I think I need to share how I got to where I am. And you need to hear it. And I’m less than thrilled about placing it on a public bulletin board, but it seems called for.
Ten years ago I fell head over heels, in a stupid schoolboy crush, in love with a totally straight young man 25 years younger than me who had come into my life.
It was the best thing that ever happened to me.
Sex was never in question. But I needed him, wanted to be around him 24-7, went completely bonkers over him. And felt guilty as hell about it. Because I was not gay. And I was married to a woman who loved me, and whom I loved, and had been for 16 years at that point.
And he, fatherless and having thrown away the life he had come from, needed me, needed the love I felt for him, and reciprocated.
We never kissed. In ten years we have hugged maybe as many times. Perhaps the most meaningful physical contact between us was when a song played that contained the words, “Who’d have thought we’d be so close, like brothers?” and he gently rested his hand on my shoulder – we were sitting in two bucket seats in a moving car at the time.
But I was forced to confront exactly how fucked up I was, and all the rationalizations I had made about the world. That maybe what I was feeling was not sinful and disgusting, but something God had planned to heal both our hearts. I helped him deal with the rebellion he was feeling, the anger bottled up inside him, and be reconciled to his mother and family. And he helped me to see that the person I was, and detested being, was actually a pretty decent person, who cared deeply about my wife, and about him. And that was the origin of the Polycarp you know today, who can show love and caring and concern for people.
It healed. We’re still each other’s best friend. He lives 715 miles away from me now. His kids consider me as their uncle. And I thank God for bringing him into my life on a daily basis.
So what I’m saying to you is to grit your teeth and face up to facts. God doesn’t hate you for being gay. Neither does anybody else. Except you.
So love yourself. Accept that you have these desires.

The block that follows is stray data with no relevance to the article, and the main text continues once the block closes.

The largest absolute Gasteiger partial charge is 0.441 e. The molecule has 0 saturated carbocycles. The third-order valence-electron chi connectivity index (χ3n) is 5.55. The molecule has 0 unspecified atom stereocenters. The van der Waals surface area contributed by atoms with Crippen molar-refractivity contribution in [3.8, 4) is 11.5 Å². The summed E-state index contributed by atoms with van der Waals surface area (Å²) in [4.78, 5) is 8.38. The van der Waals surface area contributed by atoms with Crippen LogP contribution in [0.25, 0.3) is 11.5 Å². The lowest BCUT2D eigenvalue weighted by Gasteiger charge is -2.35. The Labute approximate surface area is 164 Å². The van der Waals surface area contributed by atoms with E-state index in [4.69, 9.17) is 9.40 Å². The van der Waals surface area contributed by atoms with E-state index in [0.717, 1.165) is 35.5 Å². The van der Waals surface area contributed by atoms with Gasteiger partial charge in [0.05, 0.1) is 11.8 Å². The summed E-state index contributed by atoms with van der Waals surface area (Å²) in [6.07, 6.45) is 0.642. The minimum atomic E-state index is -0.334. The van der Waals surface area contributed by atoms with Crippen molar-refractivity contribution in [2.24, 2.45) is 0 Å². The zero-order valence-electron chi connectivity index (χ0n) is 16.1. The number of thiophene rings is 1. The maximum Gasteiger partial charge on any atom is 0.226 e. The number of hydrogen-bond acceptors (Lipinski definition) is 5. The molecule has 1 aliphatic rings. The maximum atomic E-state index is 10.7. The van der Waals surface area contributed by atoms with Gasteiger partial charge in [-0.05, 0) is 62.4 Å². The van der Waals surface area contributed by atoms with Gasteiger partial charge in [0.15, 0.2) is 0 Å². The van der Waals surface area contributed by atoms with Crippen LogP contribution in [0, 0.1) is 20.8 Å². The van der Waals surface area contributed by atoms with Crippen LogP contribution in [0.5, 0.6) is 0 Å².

They don’t automatically have to be gratified. Not that you’re destined for hell if you happen to slip from the moral stance you’re taking and do express your love for someone physically.
I am not saying to go out and live an active gay life if you personally find that sinful. But I am saying to accept yourself as who you are. Then figure out where you need to go from there.
And the healing will come. The one you really need. The one God has in store for you.
I don’t know just what that is. Neither do you. But He does. He’s just waiting for you to get yourself ready to accept it.
Go do it. I love you. So do a lot of other people. Including you-know-who.
I understand full well that you think homosexuality is a sin, which undermines your objectivity here. I have no problem tolerating your choice to think this way (there’s nothing I can do ethically to prevent your opinion, nor am I inclined to take up this cause). It is in nobody’s interests of freedom to outlaw or restrict homosexuality (yes, that is what your post is really saying to me). I feel that a free country flirts with disaster everytime we single out groups to worry about, especially based on arbitrary distinctions. Let God worry about it, unless you doubt God’s ability to deal with it. Sexuality is not an artificial choice, IMO, and this is my personal and public observation. I did not choose to be straight, and if I assumed that I did choose to be straight, that would mean that I would be also struggling with homosexuality. The real choice we make everyday is how we deal with other people’s nature.
Quite true, dublos. However, I didn’t play with words because (a) I’d already mentioned that in a previous post to this same thread, and (b) he’s not too concerned about his heterosexuality – just the fact that it doesn’t encompass all – or, apparently, even most – of his sexuality. In situations where you’re trying to make a significant, and lengthy-to-post point, you deal with the problem at hand – in this case, Snark’s difficulty in dealing with his same-sex attraction – not in items that, however relevant, are not part of the problem.
When he starts worrying about desiring women, then I’ll really start to stress!
Hello, will read after the LA Dopefest and respond.
Of course, the short answer is, to the OP, broken bones are real, but the state of my eternal soul is dependent on one’s beliefs. To think you are saving me from something that, for lack of a better phrase, “isn’t real” is incredibly self-centered, since the implication is that your beliefs are right and mine are wrong.
Nobody was talking about your soul, or your sex life either.
The question at hand was whether Snark Hunter was being enabled to sin, by his standards.